Heinrich Brüssow says he would relish the opportunity to play for the Springboks at this year’s World Cup. JON CARDINELLI reports.
This past weekend witnessed a couple of statement-making performances. David Pocock delivered an influential display for the Brumbies in Auckland. Across the ditch in Perth, another breakdown bandit proved the undoing of the Force.
It was thanks to the ball-stealing brilliance of Brüssow that the Cheetahs finished their Australasian tour on a high. Brüssow has maintained a brilliant standard since returning from a stint in Japan, and many feel his game-shaping skills could be an asset to the Boks in a World Cup year.
Of course, Heyneke Meyer isn’t short of options in the openside flank position. If fit, Francois Louw will travel to the global tournament as the incumbent. The Boks have a quality alternative in Marcell Coetzee, who really came of age in 2014. If required, Schalk Burger, who played openside initially before switching to blindside later in his career, can do a job at No 6.
And yet, there are no guarantees in a sport like rugby. Injuries and a loss of form can force a rethink to the pecking order. Indeed, less than three years ago, the Boks were in the midst of a loose forward crisis. Because of the injuries, Meyer called up Louw in Bath and asked him if he would like a second crack at Test rugby.
Before that recall, Louw was the forgotten man of South African rugby. At the time, Louw told SA Rugby magazine that he still dreamed of representing the Boks. He wasn’t bitter about the snub. If anything, it made him work harder. He was determined to lift his game to the point where he would be too good to ignore.
There are a lot of similarities between Louw’s story and Brüssow’s. The Cheetahs flanker has taken the disappointment in his stride. Louw simplified his goal in 2012, and Brüssow has done the same in 2015: be too good to ignore.
Brüssow would prefer that his performances do the talking rather than any message in the media. This much is clear when he is pushed on the subject of a recall.
‘It’s a difficult question to answer,’ he told SARugbymag.co.za. ‘It’s every South African player’s dream, to play for the Boks, and I’m no different. But I can’t afford to worry about that now, as I have a responsibility and duty to the Cheetahs.
‘The time in Japan [with the Docomo Red Hurricanes] was good for me. It was good to find a new challenge and to experience a new environment. But now that I’m back, I am fully committed to the Cheetahs’ cause. And I am really enjoying my rugby at the moment.’
The central franchise may be known for their attacking play, but with Brüssow in tow, they are also a competitive unit on defence.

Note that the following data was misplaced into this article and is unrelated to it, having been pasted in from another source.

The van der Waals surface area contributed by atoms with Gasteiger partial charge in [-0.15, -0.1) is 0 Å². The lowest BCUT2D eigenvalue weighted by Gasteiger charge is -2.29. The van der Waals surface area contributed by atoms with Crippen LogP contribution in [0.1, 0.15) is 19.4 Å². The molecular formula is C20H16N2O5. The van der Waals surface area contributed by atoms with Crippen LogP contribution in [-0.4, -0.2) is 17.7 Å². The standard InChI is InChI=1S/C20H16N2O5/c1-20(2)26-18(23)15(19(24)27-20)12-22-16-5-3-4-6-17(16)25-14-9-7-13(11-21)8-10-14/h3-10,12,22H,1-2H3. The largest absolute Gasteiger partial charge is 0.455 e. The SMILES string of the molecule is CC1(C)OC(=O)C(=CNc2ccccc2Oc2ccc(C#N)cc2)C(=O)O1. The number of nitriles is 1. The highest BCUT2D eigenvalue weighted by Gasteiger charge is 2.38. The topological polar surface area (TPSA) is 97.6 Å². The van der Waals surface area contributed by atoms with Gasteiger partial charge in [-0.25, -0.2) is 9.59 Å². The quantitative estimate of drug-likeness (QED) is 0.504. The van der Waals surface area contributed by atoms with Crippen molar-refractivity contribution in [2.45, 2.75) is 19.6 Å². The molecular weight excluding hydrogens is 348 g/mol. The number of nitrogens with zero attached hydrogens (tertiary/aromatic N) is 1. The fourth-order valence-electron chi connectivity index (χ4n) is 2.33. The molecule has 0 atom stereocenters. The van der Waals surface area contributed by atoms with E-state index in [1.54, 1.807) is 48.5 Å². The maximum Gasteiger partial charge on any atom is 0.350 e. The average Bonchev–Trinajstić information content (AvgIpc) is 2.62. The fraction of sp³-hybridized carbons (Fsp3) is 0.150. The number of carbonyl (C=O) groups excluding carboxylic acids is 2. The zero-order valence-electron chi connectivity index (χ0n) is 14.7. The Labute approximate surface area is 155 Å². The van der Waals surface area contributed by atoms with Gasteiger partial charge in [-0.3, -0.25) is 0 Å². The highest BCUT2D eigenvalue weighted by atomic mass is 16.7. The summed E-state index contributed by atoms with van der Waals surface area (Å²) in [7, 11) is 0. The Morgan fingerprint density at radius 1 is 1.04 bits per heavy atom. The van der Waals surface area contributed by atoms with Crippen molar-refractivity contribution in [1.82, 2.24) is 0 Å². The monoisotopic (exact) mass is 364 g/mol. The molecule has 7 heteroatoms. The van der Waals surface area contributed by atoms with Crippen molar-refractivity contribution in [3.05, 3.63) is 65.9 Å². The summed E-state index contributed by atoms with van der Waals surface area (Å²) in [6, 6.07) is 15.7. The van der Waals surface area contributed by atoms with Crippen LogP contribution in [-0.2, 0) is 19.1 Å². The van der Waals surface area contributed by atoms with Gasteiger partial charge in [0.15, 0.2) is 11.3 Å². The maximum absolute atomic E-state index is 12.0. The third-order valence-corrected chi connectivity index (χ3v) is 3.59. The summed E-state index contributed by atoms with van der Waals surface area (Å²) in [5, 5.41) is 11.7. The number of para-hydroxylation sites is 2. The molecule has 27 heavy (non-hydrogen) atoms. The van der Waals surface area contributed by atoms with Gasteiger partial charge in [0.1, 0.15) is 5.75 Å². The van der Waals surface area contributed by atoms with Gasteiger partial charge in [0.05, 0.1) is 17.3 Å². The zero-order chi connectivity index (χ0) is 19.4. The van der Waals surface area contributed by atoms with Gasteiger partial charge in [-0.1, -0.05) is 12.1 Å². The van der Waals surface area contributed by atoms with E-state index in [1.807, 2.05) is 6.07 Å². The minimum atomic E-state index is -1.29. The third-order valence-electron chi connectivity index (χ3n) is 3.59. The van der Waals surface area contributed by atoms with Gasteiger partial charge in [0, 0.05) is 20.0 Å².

Brüssow forced his way into the Bok side through an exceptional breakdown performance for the Cheetahs against the British & Irish Lions in 2009. He went on to feature prominently in the subsequent Test series, and in the Tri-Nations. That incredible season included three consecutive wins against the All Blacks.
While the game has changed since 2009, the better players have adapted. The All Blacks’ seasoned skipper Richie McCaw is still a factor at the breakdown. Evidently, so are men like Pocock and Brüssow.
The Cheetahs openside says good decision-making comes with experience and age. However, you never stop learning and adding to your game.
‘The breakdown is all about decision-making. It's never easy. You have to pick your moment to compete. You also have to know when to stay away. It all depends on the opposition. Sometimes you won’t make many turnovers because your focus is staying on your feet rather than committing to the ruck against a particular opponent.
‘We’ve worked hard on our defence over the past couple of weeks, and that hard work is starting to pay off,’ he says of the Cheetahs’ recent improvements. ‘There’s also a good balance and understanding in our loose trio.’
The Cheetahs are buzzing after their recent victory in Perth. At the same time, they know that nothing but a win against the Reds this Saturday will suffice. And once again, the breakdown battle will be keenly contested.
‘There are a lot of guys in that team who are good at the breakdown,’ notes Brüssow. ‘Liam Gill is very good in that area. We will need to be careful, we have to secure our own ball and not allow our ball-carriers to become isolated.’
Word from Bath is that Louw is playing some outstanding rugby. Coetzee has been impressive despite the Sharks’ struggles in 2015. Both should go to the World Cup later this year and provide the Boks with strong openside flank options.
And yet, should one of those players break down, Meyer would do well to reconsider Brüssow for the task. His current form cannot be ignored.
Photo: Stefan Postles/Getty Images